Christopher Robin Q&A with Legendary Voice Actor Jim Cummings
Winnie the Pooh, Tigger, and the rest of the Hundred Acre Wood crew return to the big screen this weekend in their new film, Christopher Robin directed by Marc Forster. I recently had a chance to be part of a roundtable conversation with Jim Cummings, the man behind the voice of Winnie the Pooh and Tigger as well as dozens of other beloved animated characters. Below are my questions to Mr. Cummings during the conversation.
Scott Menzel: In your opinion, what makes these characters so timeless?
Jim Cummings: Well, you know they’re not tied to a fad. They’re not necessarily on skateboards or hoverboards, and there are no pogs involved. They’re not flipping the bottle, there’s nothing. They’re kind of evergreen. They came from literature back in the 20s when he first wrote the bedtime stories about Christopher Robin. They just have had that timeless quality. It pulls you right back to your childhood. There’s no real fad involved in that type of thing. It’s timeless, I think, for everybody. You could be eight or 88, and it pulls you back to your childhood. It’s that sweet time.
Scott Menzel: I’m curious about the animation in the film, but also your history with animation. Your involvement, obviously I know you’re a voice talent but how has that changed throughout the years, like having to go from hand-drawn animation to computer-generated animation?
Jim Cummings: Well, you know for us I don’t think there is much of a difference. No, uh-uh (negative), because we record it. Every show is recorded as a radio drama if you will. They take that and then they animate from there. As to what medium they use, my work is done by the time they get there. It probably stays the same. There are different trends that are out there nowadays. I mean, I don’t think anybody is going to ever be nostalgic for the good old days, “Remember when they had everybody belched and had all these bodily functions in cartoons?” You know, that’s different. There was less of that when I started. I don’t think anybody will miss that if it goes away.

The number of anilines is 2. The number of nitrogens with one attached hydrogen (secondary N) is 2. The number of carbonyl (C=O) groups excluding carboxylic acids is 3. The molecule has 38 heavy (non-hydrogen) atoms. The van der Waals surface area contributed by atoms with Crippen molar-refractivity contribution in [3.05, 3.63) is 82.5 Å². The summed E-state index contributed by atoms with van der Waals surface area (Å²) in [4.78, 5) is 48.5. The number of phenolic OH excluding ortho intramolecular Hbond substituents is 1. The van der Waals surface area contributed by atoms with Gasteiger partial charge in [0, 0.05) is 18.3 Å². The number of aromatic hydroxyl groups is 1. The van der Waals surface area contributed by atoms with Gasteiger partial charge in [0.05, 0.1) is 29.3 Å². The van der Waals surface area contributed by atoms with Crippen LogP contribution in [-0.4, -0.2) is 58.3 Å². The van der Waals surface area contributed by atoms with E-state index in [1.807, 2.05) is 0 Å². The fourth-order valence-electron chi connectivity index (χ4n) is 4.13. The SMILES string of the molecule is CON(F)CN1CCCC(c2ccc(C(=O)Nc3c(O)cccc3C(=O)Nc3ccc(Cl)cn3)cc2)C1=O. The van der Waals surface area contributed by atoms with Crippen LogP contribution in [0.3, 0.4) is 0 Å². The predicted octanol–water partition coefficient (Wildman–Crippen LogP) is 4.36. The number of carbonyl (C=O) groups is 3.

Scott Menzel: Can you talk a little bit about your relationship with Disney? I mean, you’ve been with them for so many years over so many different projects, just your overall experience, and stuff.
Jim Cummings: Yeah. It’s great. You know, I’m happy as I could be. The first job I got was Lionel the Lion in Dumbo Circus in 1980, late, 85. I think it was 85. Then the first movie I did was Who Framed Roger Rabbit, another famous Disney movie. I grew up, I mean I’ve got, I don’t have my shirt anymore, but I’ve got the picture of me with my Mouseketeer shirt on, waiting for a net. I had my Zorro hat. I still have my Davy Crockett hat from the 50s. I don’t know. I’ve often said that Disney, you know all the trivia and all the world of Disney and the world of America are just about woven together into the same fabric. That’s why I love coming here to the lot and some of the older, you know you’re on Dopey Drive for crying out loud. Come on, you got to love that. You know?
Scott Menzel: Everyone always asks like what’s your favorite character of the voice and whatnot. What was the most difficult character for you to have a voice?
Jim Cummings: Well, Taz is the most difficult still. I say difficult, that’s not really right, it’s just the most wear and tear. It’s not difficult per se. When we did the Tasmania Show we did like 90 some shows. I said, “Can we do these on Friday afternoon rather than Monday morning? Have the weekend off.” He’s like the anti-Pooh.